I was just thinking the other day about how crazy it is that it's 2009. 2009! It was ten whole years ago that we were stockpiling 5-gallon jugs of water and lining our basements with non-perishable goods in anticipation of the Y2K apocalypse. On this eve of the tenth anniversary of that near disaster, I just want to take a minute to say "Thank You" to one individual who helped us avoid this calamity to ensure that civilization carried on as usual. And that person is me.
In the Spring of 1999, I accepted a summer position with local bank behemoth Huntington in their business technology banking sector. Our goal for the summer: Fix the Y2K problem. If you don't remember what the Y2K problem was -- or perhaps never really understood it to begin with -- I'll do a quick review: Back in the heyday of computer programming, when banking institutions all over the world were converting from paper systems to electronic mainframe systems, programmers would usually use six digits worth of memory to hold date information: Two for the month (0-12), two for the day of the month (0-31) and two for the year. It seems that a lot of these old programmers didn't give much thought to the fact that two digits is only enough if you expect the system to run for the next twenty years or so. Or they did realize it, but also knew that they would have long since retired and be living off a pension, so they didn't care. At any rate, toward the end of the 20th century, programmers were being brought in by the truckload to fix this problem in old code at banking institutions around the world. Even though I hadn't even graduated college yet -- and frankly didn't know the computer languages they worked with -- I was able to get a very well paying summer internship helping out.
So what did this job entail? On paper, it involved combing through many many lines of JCL (Job Control Language) code looking for any representation of a date. When I found one, I had to change it to expect four characters instead of two. That's about it. Sounds pretty boring, huh? Well, that's just what the job was on paper. In practice it was much much more boring. If you've worked a variety of jobs, you know that the larger the company, the bigger the bureaucracy, and the bigger the bureaucracy the less work actually gets done. In reality, I spent about 4 hours a week looking through this JCL code changing the number "2" to "4," another 4 hours a week asking my boss if there was anything else he had for me to do, and the remaining 32 hours reading public domain books on the computer screen. It was bad enough that they didn't have any actual work for me to do, but to add insult to injury there was no access to the internet in my cubicle. I had access to the company intranet, though, and I read that thing religiously. I knew when everyone's birthday was, I knew all the policies on overtime and retirement, and I knew where everyone sat on the building seating chart.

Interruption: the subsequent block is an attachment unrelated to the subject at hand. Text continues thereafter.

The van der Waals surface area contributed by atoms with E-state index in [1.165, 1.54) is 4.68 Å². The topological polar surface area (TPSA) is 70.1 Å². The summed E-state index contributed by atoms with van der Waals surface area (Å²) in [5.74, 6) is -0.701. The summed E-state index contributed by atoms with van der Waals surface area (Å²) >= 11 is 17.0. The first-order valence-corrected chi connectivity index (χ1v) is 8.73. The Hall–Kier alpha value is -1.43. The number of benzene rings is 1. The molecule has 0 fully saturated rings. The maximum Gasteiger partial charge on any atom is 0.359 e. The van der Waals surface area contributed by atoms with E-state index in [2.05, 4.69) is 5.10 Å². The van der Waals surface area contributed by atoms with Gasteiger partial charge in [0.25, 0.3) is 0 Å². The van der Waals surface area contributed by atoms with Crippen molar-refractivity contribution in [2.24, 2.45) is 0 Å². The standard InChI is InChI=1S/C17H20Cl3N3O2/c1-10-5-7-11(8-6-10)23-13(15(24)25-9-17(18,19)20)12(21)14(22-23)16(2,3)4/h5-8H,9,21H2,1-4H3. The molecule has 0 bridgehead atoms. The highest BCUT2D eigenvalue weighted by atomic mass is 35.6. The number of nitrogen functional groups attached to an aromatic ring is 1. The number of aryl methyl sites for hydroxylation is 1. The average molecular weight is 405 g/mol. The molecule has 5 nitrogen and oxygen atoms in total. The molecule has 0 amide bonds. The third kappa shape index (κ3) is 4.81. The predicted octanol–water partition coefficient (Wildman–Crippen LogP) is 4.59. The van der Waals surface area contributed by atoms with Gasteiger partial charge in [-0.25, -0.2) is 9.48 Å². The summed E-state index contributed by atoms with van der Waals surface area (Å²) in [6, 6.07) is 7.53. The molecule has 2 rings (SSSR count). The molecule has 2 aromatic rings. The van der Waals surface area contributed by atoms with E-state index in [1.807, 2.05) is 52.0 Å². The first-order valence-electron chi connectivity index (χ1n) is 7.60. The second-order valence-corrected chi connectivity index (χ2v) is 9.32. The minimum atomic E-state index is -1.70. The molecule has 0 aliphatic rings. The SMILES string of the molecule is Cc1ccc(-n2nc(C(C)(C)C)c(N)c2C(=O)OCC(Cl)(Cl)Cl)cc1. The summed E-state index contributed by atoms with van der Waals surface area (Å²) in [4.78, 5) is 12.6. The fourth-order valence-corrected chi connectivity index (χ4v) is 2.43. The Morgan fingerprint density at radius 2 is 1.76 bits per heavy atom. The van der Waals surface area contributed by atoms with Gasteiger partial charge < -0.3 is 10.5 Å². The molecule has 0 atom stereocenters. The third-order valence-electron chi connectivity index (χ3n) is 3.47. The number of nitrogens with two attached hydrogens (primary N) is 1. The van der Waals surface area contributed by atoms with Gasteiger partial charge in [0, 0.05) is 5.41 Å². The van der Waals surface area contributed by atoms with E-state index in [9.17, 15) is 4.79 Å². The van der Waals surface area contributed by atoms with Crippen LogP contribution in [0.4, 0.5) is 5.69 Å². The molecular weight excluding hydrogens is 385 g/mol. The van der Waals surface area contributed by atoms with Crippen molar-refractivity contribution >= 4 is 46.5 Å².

But sometimes saving the world from a technological meltdown isn't fun or glamorous. Sometimes it means reading Tom Sawyer on a 14" monitor for hours at a time. That was just the sacrifice we had to make back in those days. In the end, it was all worth it to be able to keep society going, unaware of the peril we narrowly avoided.
You're welcome, world. You're welcome.